A premium audit is standard practice for insurance policyholders, and while the word ‘audit’ may sound frightening, it is nothing to be worried about! If you are expecting a premium audit soon, there’s plenty you can do to ensure you’re prepared for a smooth audit.
What is a Premium Audit?
A premium audit is simply an insurance audit to confirm that the correct amount of insurance premium has been paid for the year. While premium audits may be conducted in various insurance coverage types, this article discusses premium audits related to workers’ compensation.
Some states require companies that issue workers’ compensation policies to conduct an audit annually, and some insurance companies include a premium audit requirement in their policy to ensure that the correct premium was paid.
When a business owner purchases a policy, the premium is typically based on the company’s payroll and employee classifications, which determine the risk associated with each job. Payrolls, business operations, and job duties fluctuate over the course of the policy period, and the premium audit is used to evaluate these changes. The audit occurs at the end of the policy term so that any necessary adjustments to your premium can be made in order to ensure that it accurately reflects the exposure experienced during the policy period. In short, the purpose of a premium audit is to guarantee you’re paying the right price for your policy, which is a good thing! (Say it with me, an audit is a good thing).
Preparing for a Premium Audit
Once your policy expires at the end of the year, you’ll be asked to provide information to an insurance premium auditor to help determine your risk for the policy term. Keeping detailed records and documentation for all company operations throughout the year is the best way to ensure that you’re complying with workers’ comp audit requirements. The key phrase here is “throughout the year”—collecting information consistently will help avoid overwhelming yourself when it’s time to prepare for your audit. It’s typical to assign someone in the accounting department to this role, but the owner of the business will likely need to be involved in the process as well.
Your Workers’ Compensation Audit Checklist
There are several documents you’ll be required to provide as part of your premium audit. Perhaps the most important among them are your payroll records. This should include your payroll journal and summary, a breakdown of payroll by employee class code and any overtime payroll records. It’s important to include detailed employee information, including the names, titles, job descriptions, state of employment, and compensation for all employees. For more information about workers’ compensation payroll items, click here.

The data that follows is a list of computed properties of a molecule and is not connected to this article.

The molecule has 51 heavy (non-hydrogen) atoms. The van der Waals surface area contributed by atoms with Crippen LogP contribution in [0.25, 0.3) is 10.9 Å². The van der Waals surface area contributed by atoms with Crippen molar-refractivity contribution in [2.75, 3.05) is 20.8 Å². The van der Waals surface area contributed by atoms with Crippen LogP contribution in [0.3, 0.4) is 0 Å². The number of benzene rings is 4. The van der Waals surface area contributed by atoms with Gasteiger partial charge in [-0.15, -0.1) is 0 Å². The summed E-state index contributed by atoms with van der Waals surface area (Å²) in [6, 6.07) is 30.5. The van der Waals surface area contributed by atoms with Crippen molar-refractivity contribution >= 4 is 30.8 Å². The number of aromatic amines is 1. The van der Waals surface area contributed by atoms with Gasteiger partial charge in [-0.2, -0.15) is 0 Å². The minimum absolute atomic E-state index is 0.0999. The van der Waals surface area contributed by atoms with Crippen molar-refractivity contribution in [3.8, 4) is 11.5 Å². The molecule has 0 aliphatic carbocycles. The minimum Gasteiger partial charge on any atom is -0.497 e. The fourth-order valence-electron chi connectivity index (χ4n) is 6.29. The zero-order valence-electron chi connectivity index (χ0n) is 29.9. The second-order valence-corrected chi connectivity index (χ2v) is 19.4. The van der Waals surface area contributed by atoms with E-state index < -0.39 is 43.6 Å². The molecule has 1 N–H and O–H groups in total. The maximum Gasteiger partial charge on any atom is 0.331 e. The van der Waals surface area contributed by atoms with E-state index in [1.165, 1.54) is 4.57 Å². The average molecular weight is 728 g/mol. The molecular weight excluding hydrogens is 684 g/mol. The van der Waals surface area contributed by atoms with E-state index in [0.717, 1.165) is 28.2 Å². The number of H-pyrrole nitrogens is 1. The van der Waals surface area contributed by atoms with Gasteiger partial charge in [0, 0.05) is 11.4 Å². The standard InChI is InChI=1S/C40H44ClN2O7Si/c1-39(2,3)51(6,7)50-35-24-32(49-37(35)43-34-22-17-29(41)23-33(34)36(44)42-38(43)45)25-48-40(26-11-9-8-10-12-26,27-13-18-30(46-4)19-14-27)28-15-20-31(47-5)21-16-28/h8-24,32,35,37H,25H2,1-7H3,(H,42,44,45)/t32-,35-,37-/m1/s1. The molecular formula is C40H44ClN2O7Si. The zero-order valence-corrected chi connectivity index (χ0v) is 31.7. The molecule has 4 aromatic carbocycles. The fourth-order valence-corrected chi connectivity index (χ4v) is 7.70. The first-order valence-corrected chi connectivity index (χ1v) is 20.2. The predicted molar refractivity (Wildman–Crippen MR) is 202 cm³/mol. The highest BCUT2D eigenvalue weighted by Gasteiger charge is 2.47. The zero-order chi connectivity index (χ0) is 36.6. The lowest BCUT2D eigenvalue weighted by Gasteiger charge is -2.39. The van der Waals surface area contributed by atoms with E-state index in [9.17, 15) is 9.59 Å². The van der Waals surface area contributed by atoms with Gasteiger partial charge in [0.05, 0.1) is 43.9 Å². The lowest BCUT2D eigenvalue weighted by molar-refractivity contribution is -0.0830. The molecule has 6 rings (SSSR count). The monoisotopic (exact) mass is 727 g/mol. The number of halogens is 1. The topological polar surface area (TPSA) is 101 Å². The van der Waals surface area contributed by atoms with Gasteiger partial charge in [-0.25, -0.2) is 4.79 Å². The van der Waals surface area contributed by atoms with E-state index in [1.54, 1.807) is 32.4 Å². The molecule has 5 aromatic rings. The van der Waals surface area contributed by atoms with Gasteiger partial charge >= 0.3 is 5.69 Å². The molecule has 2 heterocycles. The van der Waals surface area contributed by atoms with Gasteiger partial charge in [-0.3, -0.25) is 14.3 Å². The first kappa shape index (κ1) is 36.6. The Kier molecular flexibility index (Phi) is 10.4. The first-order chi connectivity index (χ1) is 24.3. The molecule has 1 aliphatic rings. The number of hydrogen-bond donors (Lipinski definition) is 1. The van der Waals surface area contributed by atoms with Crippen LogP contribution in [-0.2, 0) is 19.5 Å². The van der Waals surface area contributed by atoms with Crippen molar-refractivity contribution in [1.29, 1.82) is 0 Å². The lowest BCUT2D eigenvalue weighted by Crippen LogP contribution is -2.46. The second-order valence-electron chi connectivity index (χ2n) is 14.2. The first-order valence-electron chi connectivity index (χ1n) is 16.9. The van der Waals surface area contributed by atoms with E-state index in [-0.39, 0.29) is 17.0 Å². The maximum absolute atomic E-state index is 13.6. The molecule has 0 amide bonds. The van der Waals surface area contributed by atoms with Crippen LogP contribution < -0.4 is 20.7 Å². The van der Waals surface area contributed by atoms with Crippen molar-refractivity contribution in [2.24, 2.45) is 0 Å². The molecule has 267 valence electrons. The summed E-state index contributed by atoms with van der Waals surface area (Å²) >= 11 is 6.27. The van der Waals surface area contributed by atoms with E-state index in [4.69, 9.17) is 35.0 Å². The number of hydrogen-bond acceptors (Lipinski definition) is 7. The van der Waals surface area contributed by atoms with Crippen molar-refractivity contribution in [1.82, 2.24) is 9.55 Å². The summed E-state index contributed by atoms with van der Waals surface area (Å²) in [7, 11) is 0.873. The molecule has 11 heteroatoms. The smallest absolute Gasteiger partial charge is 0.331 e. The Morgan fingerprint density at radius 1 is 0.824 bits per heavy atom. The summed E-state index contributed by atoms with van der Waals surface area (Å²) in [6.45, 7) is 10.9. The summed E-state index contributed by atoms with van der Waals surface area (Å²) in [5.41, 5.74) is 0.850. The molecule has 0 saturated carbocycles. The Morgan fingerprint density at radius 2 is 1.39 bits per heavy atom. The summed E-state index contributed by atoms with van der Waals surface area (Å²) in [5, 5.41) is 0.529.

In addition to payroll and employee information, you should also prepare the following:
- Workers comp reports and/or payroll journals and/or payroll summaries
- Federal (941) and State (SUI) quarterly tax returns that correspond to your policy period
- List of executive officers, owners, or partners (ownership percent, amount paid, job duties, and titles)
- List of employees that have been reported in the Clerical (8810) and/or Outside Sales (8742) classifications with a brief description of their duties
- Access to general ledger and cash disbursement records
- For any subcontract or temporary labor, please have certificates of insurance available for review along with the amount paid for their job duties
Types of Premium Audits
While premium audits are usually done in person, they may occasionally be done remotely via a secure website, mail, phone, or in person, depending on eligibility and the auditing agency. When conducting an audit online, you may be asked to provide your information via an online form. Learning how to fill out a workers’ comp audit form is simple as long as your information is organized, accurate, and easily available.
In-person audits are more common and are conducted with a visit from an auditor. When the auditor is visiting, assign a friendly person to function as their contact. Set them up in a clean, clutter-free environment where they can work.
Your auditor will come prepared and will likely use a workers’ compensation audit worksheet to collect important information during the audit process. This tool provides a blueprint of the data that the auditor must gather. Be sure to ask for copies of the auditor’s worksheets following the audit, as well as their business card. Your worksheets cannot be released to your insurance agent, so requesting them from the auditor is critical as it may be the only way you’re able to see them. Review them carefully for errors, and if anything is amiss, contact the auditor immediately.
Treat the auditor courteously and make them feel like a welcomed guest. Provide them with printed copies of all your records. Your goal should be to make their job easy. Be prepared and provide direct answers to all their questions. Creating a straightforward and stress-free experience will help ensure a successful audit.
After the audit is completed, you’ll receive a final audit invoice within 30 days. This invoice will reconcile what you’ve paid based on your policy estimates or monthly reported payroll.